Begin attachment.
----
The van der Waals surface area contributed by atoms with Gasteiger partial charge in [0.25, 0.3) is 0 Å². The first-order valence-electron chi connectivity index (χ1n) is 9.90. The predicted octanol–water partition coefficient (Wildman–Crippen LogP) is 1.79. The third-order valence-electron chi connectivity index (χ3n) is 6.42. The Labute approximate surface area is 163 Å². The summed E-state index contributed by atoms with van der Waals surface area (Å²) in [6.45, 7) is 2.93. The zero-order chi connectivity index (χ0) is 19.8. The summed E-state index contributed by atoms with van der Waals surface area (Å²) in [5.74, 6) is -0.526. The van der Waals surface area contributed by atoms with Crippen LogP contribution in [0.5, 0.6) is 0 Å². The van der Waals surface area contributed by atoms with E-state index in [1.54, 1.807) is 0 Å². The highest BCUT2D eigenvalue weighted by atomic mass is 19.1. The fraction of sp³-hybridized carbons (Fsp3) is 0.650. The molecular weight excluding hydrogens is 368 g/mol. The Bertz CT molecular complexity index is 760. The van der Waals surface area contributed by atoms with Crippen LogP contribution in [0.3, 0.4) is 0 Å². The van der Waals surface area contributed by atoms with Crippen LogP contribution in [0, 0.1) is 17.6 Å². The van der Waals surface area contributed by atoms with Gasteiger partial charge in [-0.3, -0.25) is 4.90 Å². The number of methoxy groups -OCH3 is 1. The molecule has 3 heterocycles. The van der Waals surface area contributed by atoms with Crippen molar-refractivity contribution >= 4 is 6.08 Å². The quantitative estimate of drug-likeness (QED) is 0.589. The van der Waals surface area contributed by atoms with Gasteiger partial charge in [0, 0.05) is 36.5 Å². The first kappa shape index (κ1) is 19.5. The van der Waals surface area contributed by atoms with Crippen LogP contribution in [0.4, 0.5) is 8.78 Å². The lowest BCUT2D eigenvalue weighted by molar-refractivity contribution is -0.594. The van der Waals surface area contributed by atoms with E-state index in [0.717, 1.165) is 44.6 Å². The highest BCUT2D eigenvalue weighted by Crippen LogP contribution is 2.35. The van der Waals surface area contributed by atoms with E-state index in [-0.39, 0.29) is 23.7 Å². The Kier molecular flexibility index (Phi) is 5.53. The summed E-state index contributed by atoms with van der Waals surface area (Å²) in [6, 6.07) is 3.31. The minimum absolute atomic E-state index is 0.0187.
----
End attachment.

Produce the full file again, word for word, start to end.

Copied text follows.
The van der Waals surface area contributed by atoms with Gasteiger partial charge in [0.25, 0.3) is 0 Å². The first-order valence-electron chi connectivity index (χ1n) is 9.90. The predicted octanol–water partition coefficient (Wildman–Crippen LogP) is 1.79. The third-order valence-electron chi connectivity index (χ3n) is 6.42. The Labute approximate surface area is 163 Å². The summed E-state index contributed by atoms with van der Waals surface area (Å²) in [6.45, 7) is 2.93. The zero-order chi connectivity index (χ0) is 19.8. The summed E-state index contributed by atoms with van der Waals surface area (Å²) in [5.74, 6) is -0.526. The van der Waals surface area contributed by atoms with Crippen LogP contribution in [0.5, 0.6) is 0 Å². The van der Waals surface area contributed by atoms with E-state index in [1.54, 1.807) is 0 Å². The highest BCUT2D eigenvalue weighted by atomic mass is 19.1. The fraction of sp³-hybridized carbons (Fsp3) is 0.650. The molecular weight excluding hydrogens is 368 g/mol. The Bertz CT molecular complexity index is 760. The van der Waals surface area contributed by atoms with Crippen LogP contribution in [0.3, 0.4) is 0 Å². The van der Waals surface area contributed by atoms with Crippen LogP contribution in [0, 0.1) is 17.6 Å². The van der Waals surface area contributed by atoms with Gasteiger partial charge in [-0.3, -0.25) is 4.90 Å². The number of methoxy groups -OCH3 is 1. The molecule has 3 heterocycles. The van der Waals surface area contributed by atoms with Crippen molar-refractivity contribution >= 4 is 6.08 Å². The quantitative estimate of drug-likeness (QED) is 0.589. The van der Waals surface area contributed by atoms with Gasteiger partial charge in [0, 0.05) is 36.5 Å². The first kappa shape index (κ1) is 19.5. The van der Waals surface area contributed by atoms with Crippen LogP contribution in [0.4, 0.5) is 8.78 Å². The lowest BCUT2D eigenvalue weighted by molar-refractivity contribution is -0.594. The van der Waals surface area contributed by atoms with E-state index in [0.717, 1.165) is 44.6 Å². The highest BCUT2D eigenvalue weighted by Crippen LogP contribution is 2.35. The van der Waals surface area contributed by atoms with E-state index in [-0.39, 0.29) is 23.7 Å². The Kier molecular flexibility index (Phi) is 5.53. The summed E-state index contributed by atoms with van der Waals surface area (Å²) in [6, 6.07) is 3.31. The minimum absolute atomic E-state index is 0.0187.